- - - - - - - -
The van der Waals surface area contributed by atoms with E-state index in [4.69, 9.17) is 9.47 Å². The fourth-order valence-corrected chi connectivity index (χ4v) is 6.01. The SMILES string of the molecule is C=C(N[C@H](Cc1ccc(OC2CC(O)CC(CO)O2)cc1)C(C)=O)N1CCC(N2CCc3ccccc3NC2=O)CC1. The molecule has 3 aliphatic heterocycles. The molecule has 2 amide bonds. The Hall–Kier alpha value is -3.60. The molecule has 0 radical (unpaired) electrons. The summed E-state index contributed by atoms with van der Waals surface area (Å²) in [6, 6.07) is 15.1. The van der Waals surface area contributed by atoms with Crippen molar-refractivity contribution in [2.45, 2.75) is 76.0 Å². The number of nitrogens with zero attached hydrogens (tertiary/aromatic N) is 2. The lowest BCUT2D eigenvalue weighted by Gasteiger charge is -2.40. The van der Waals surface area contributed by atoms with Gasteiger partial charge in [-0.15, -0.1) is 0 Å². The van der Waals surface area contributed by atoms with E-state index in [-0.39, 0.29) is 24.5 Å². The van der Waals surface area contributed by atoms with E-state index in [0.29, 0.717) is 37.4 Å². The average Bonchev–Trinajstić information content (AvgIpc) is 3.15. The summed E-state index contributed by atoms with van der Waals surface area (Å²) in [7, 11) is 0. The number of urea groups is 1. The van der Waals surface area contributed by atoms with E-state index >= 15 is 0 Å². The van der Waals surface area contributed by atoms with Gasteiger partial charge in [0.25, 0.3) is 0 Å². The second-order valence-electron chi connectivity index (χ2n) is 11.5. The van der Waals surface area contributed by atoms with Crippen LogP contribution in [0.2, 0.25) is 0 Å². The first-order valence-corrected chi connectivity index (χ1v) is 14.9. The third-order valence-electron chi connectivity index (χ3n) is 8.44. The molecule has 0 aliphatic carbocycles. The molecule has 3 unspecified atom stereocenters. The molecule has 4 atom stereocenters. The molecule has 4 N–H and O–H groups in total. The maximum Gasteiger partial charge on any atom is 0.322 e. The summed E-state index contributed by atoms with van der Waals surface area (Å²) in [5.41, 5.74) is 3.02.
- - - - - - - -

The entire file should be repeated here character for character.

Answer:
The van der Waals surface area contributed by atoms with E-state index in [4.69, 9.17) is 9.47 Å². The fourth-order valence-corrected chi connectivity index (χ4v) is 6.01. The SMILES string of the molecule is C=C(N[C@H](Cc1ccc(OC2CC(O)CC(CO)O2)cc1)C(C)=O)N1CCC(N2CCc3ccccc3NC2=O)CC1. The molecule has 3 aliphatic heterocycles. The molecule has 2 amide bonds. The Hall–Kier alpha value is -3.60. The molecule has 0 radical (unpaired) electrons. The summed E-state index contributed by atoms with van der Waals surface area (Å²) in [6, 6.07) is 15.1. The van der Waals surface area contributed by atoms with Crippen molar-refractivity contribution in [2.45, 2.75) is 76.0 Å². The number of nitrogens with zero attached hydrogens (tertiary/aromatic N) is 2. The lowest BCUT2D eigenvalue weighted by Gasteiger charge is -2.40. The van der Waals surface area contributed by atoms with Gasteiger partial charge in [-0.15, -0.1) is 0 Å². The van der Waals surface area contributed by atoms with E-state index in [-0.39, 0.29) is 24.5 Å². The van der Waals surface area contributed by atoms with E-state index in [0.29, 0.717) is 37.4 Å². The average Bonchev–Trinajstić information content (AvgIpc) is 3.15. The summed E-state index contributed by atoms with van der Waals surface area (Å²) in [7, 11) is 0. The number of urea groups is 1. The van der Waals surface area contributed by atoms with E-state index >= 15 is 0 Å². The van der Waals surface area contributed by atoms with Gasteiger partial charge in [0.25, 0.3) is 0 Å². The second-order valence-electron chi connectivity index (χ2n) is 11.5. The van der Waals surface area contributed by atoms with Crippen LogP contribution in [0.2, 0.25) is 0 Å². The first-order valence-corrected chi connectivity index (χ1v) is 14.9. The third-order valence-electron chi connectivity index (χ3n) is 8.44. The molecule has 0 aliphatic carbocycles. The molecule has 3 unspecified atom stereocenters. The molecule has 4 atom stereocenters. The molecule has 4 N–H and O–H groups in total. The maximum Gasteiger partial charge on any atom is 0.322 e. The summed E-state index contributed by atoms with van der Waals surface area (Å²) in [5.41, 5.74) is 3.02.